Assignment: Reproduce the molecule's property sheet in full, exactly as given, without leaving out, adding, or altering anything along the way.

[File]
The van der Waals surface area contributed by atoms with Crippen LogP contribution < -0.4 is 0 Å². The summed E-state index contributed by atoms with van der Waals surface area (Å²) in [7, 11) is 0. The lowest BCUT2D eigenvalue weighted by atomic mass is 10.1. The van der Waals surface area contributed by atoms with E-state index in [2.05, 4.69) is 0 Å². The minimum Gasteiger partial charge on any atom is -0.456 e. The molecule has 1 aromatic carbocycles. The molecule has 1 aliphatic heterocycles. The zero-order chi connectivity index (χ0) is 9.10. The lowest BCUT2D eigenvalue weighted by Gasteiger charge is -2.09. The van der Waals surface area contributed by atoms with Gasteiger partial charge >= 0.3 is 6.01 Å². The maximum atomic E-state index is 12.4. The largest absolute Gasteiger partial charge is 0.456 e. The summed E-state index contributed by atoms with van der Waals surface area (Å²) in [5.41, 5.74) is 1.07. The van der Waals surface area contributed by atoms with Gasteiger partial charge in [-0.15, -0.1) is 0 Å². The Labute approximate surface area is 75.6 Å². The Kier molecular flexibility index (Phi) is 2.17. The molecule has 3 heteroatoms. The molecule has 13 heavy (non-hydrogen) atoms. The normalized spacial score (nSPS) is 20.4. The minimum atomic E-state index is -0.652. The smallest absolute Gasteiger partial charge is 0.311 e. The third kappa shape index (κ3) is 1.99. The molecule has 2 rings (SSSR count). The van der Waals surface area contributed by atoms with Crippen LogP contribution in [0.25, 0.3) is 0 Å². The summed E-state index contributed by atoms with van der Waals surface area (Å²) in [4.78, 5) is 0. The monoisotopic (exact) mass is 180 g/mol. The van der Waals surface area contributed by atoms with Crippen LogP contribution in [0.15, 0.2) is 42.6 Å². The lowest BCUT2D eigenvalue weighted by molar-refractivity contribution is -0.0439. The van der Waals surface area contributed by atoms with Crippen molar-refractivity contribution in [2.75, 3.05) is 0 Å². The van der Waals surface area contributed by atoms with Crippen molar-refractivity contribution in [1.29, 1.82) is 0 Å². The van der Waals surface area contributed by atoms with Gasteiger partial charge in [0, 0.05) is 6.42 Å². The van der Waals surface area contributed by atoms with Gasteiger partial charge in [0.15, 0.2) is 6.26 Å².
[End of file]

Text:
The van der Waals surface area contributed by atoms with Crippen LogP contribution < -0.4 is 0 Å². The summed E-state index contributed by atoms with van der Waals surface area (Å²) in [7, 11) is 0. The lowest BCUT2D eigenvalue weighted by atomic mass is 10.1. The van der Waals surface area contributed by atoms with E-state index in [2.05, 4.69) is 0 Å². The minimum Gasteiger partial charge on any atom is -0.456 e. The molecule has 1 aromatic carbocycles. The molecule has 1 aliphatic heterocycles. The zero-order chi connectivity index (χ0) is 9.10. The lowest BCUT2D eigenvalue weighted by Gasteiger charge is -2.09. The van der Waals surface area contributed by atoms with Gasteiger partial charge >= 0.3 is 6.01 Å². The maximum atomic E-state index is 12.4. The largest absolute Gasteiger partial charge is 0.456 e. The summed E-state index contributed by atoms with van der Waals surface area (Å²) in [5.41, 5.74) is 1.07. The van der Waals surface area contributed by atoms with Gasteiger partial charge in [-0.15, -0.1) is 0 Å². The Labute approximate surface area is 75.6 Å². The Kier molecular flexibility index (Phi) is 2.17. The molecule has 3 heteroatoms. The molecule has 13 heavy (non-hydrogen) atoms. The normalized spacial score (nSPS) is 20.4. The minimum atomic E-state index is -0.652. The smallest absolute Gasteiger partial charge is 0.311 e. The third kappa shape index (κ3) is 1.99. The molecule has 2 rings (SSSR count). The van der Waals surface area contributed by atoms with Crippen LogP contribution in [0.25, 0.3) is 0 Å². The summed E-state index contributed by atoms with van der Waals surface area (Å²) in [4.78, 5) is 0. The monoisotopic (exact) mass is 180 g/mol. The van der Waals surface area contributed by atoms with Crippen LogP contribution in [0.15, 0.2) is 42.6 Å². The lowest BCUT2D eigenvalue weighted by molar-refractivity contribution is -0.0439. The van der Waals surface area contributed by atoms with Crippen molar-refractivity contribution in [2.75, 3.05) is 0 Å². The van der Waals surface area contributed by atoms with Crippen molar-refractivity contribution in [1.29, 1.82) is 0 Å². The van der Waals surface area contributed by atoms with Gasteiger partial charge in [0, 0.05) is 6.42 Å². The van der Waals surface area contributed by atoms with Gasteiger partial charge in [0.15, 0.2) is 6.26 Å².